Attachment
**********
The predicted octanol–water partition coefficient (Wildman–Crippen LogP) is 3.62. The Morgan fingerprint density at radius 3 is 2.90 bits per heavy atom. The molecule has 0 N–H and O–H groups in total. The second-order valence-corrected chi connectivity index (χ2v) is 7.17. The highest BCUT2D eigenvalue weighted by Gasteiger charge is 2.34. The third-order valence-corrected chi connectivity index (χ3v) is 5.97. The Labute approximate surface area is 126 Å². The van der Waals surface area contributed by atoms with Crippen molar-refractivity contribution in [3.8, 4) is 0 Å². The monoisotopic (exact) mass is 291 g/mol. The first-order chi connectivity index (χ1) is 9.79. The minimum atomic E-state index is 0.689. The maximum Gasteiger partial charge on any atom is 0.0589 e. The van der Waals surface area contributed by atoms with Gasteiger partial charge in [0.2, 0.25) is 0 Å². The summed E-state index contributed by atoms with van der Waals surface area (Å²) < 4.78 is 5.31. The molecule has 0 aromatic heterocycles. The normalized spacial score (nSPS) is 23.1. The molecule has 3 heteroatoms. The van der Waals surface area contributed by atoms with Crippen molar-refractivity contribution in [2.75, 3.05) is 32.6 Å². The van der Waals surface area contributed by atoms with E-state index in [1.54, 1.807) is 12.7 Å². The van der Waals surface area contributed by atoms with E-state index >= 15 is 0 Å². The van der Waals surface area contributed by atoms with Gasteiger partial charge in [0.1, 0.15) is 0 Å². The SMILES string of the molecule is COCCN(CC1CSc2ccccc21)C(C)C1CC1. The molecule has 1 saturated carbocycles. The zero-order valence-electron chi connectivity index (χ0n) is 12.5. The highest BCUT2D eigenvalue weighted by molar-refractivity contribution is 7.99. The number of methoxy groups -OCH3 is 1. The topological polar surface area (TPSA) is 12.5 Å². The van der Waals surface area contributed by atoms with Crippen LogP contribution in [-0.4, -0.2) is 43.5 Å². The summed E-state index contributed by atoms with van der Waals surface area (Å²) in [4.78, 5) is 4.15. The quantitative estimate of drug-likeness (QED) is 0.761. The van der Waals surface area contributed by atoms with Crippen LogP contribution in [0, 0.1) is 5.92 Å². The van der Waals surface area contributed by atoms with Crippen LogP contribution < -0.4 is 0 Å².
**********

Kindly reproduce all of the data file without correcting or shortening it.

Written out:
The predicted octanol–water partition coefficient (Wildman–Crippen LogP) is 3.62. The Morgan fingerprint density at radius 3 is 2.90 bits per heavy atom. The molecule has 0 N–H and O–H groups in total. The second-order valence-corrected chi connectivity index (χ2v) is 7.17. The highest BCUT2D eigenvalue weighted by Gasteiger charge is 2.34. The third-order valence-corrected chi connectivity index (χ3v) is 5.97. The Labute approximate surface area is 126 Å². The van der Waals surface area contributed by atoms with Crippen molar-refractivity contribution in [3.8, 4) is 0 Å². The monoisotopic (exact) mass is 291 g/mol. The first-order chi connectivity index (χ1) is 9.79. The minimum atomic E-state index is 0.689. The maximum Gasteiger partial charge on any atom is 0.0589 e. The van der Waals surface area contributed by atoms with Gasteiger partial charge in [0.2, 0.25) is 0 Å². The summed E-state index contributed by atoms with van der Waals surface area (Å²) < 4.78 is 5.31. The molecule has 0 aromatic heterocycles. The normalized spacial score (nSPS) is 23.1. The molecule has 3 heteroatoms. The van der Waals surface area contributed by atoms with Crippen molar-refractivity contribution in [2.75, 3.05) is 32.6 Å². The van der Waals surface area contributed by atoms with E-state index in [1.54, 1.807) is 12.7 Å². The van der Waals surface area contributed by atoms with E-state index >= 15 is 0 Å². The van der Waals surface area contributed by atoms with Gasteiger partial charge in [0.1, 0.15) is 0 Å². The SMILES string of the molecule is COCCN(CC1CSc2ccccc21)C(C)C1CC1. The molecule has 1 saturated carbocycles. The zero-order valence-electron chi connectivity index (χ0n) is 12.5. The highest BCUT2D eigenvalue weighted by molar-refractivity contribution is 7.99. The number of methoxy groups -OCH3 is 1. The topological polar surface area (TPSA) is 12.5 Å². The van der Waals surface area contributed by atoms with Crippen LogP contribution in [-0.4, -0.2) is 43.5 Å². The summed E-state index contributed by atoms with van der Waals surface area (Å²) in [4.78, 5) is 4.15. The quantitative estimate of drug-likeness (QED) is 0.761. The van der Waals surface area contributed by atoms with Crippen LogP contribution in [0, 0.1) is 5.92 Å². The van der Waals surface area contributed by atoms with Crippen LogP contribution < -0.4 is 0 Å².